“I’m not creative”

Sometimes students tell me they’re not creative. Nonsense.

Ancient Romans believed that every person had a “genius”, or what the ancient Greeks called a “daemon”. It was thought to be a literal, yet unknowable spirit that lived inside the walls of an artist’s studio, underneath the desk of a senator, or between the books of a writer’s shelf. The daemon sent inspiration to humans, whispering sonatas, novels, paintings, or new legislation. In short, the ancients believed in magic.

This is a beautiful worldview, even if not a scientific one. A neuroscientist would point to the specific brain regions and wavelengths that inspire creativity, and while those findings have advanced human knowledge, it hasn’t led to more human creativity, and it’s certainly not an interesting way to live. Even if a daemon is only a metaphor to live by, so be it. We need metaphors to live by.

The daemon took a beating by the Renaissance starting in Europe in the 14th Century, when the human being became the center of the universe. No longer did we see a person as having a genius, but as being a genius. No longer could people dissociate themselves from their creativity; one was either a genius, or one was not. 

The daemon was all but killed by the industrial revolution, as we sought efficiency over creativity, money over beauty, compliance over ingenuity. We put people on assembly lines and asked them if they’d please punch-in and punch-out on a clock. We invented jobs, employees, bosses, and even “vacations”, where, maybe, a person could take two weeks to serve the daemon. Art became a niche, something you did in your spare time rather than in the workplace. If you were really good, or really lucky, or both, you could make a career of your art. 

Today, people are largely scared of their creativity, because the daemon doesn’t care what you think of her whispers, whether you’re delighted or terrified by them. The daemon wants her work made, and petty human feelings are no concern of hers. The daemon could tell you to quit your job, speak up in a meeting, or start a business. If you’re scared to do something, it’s most certain the daemon is whispering to you.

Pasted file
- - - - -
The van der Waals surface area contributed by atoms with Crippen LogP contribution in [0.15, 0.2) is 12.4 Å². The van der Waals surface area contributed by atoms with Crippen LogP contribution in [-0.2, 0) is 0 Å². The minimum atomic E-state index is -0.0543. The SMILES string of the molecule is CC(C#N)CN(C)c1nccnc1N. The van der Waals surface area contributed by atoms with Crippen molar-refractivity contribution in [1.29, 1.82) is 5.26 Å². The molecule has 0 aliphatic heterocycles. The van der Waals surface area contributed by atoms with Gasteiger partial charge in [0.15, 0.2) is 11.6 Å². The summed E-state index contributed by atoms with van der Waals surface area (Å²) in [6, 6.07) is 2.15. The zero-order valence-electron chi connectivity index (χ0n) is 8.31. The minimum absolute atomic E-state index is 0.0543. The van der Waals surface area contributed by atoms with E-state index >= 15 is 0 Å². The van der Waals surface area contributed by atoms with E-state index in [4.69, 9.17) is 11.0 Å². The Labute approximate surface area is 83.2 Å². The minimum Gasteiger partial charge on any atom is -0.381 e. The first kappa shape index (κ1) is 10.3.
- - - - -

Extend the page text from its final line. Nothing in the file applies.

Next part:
We’ve spent the last 150 years training people to be cogs in a machine–in school, at home, and every day on the job–and while that used to be efficient, it’s failing now. Cogs work, but cogs are replaceable, and if a robot can do your job faster or cheaper than you can you’ll one day be replaced.

We need artists now; not just painters, writers, and sculptors, but people who treat their work like art; people who see problems and discover solutions. Yes, I want my doctor to have her anatomy memorized, but I mostly want her to figure out how I can live to be 150, or how to make healthcare affordable for everyone, or even just how to cure my allergy. Robots already read X-Rays and do many surgeries better than she can.

My daemon is with me all the time, even if I only notice her occasionally. She’s there as I wake up, half-dreaming, whispering a new idea to pitch to my boss; she whispers a new piece of writing as I stand up to get another cup of coffee; she’s there as I’m falling asleep, whispering funny things to tell my colleagues tomorrow. She doesn’t rest, even when I’m too busy checking email to listen to her.

“Creativity” often tops the lists of soft skills employers are looking for. You already have it; the daemon is there. You merely need to listen.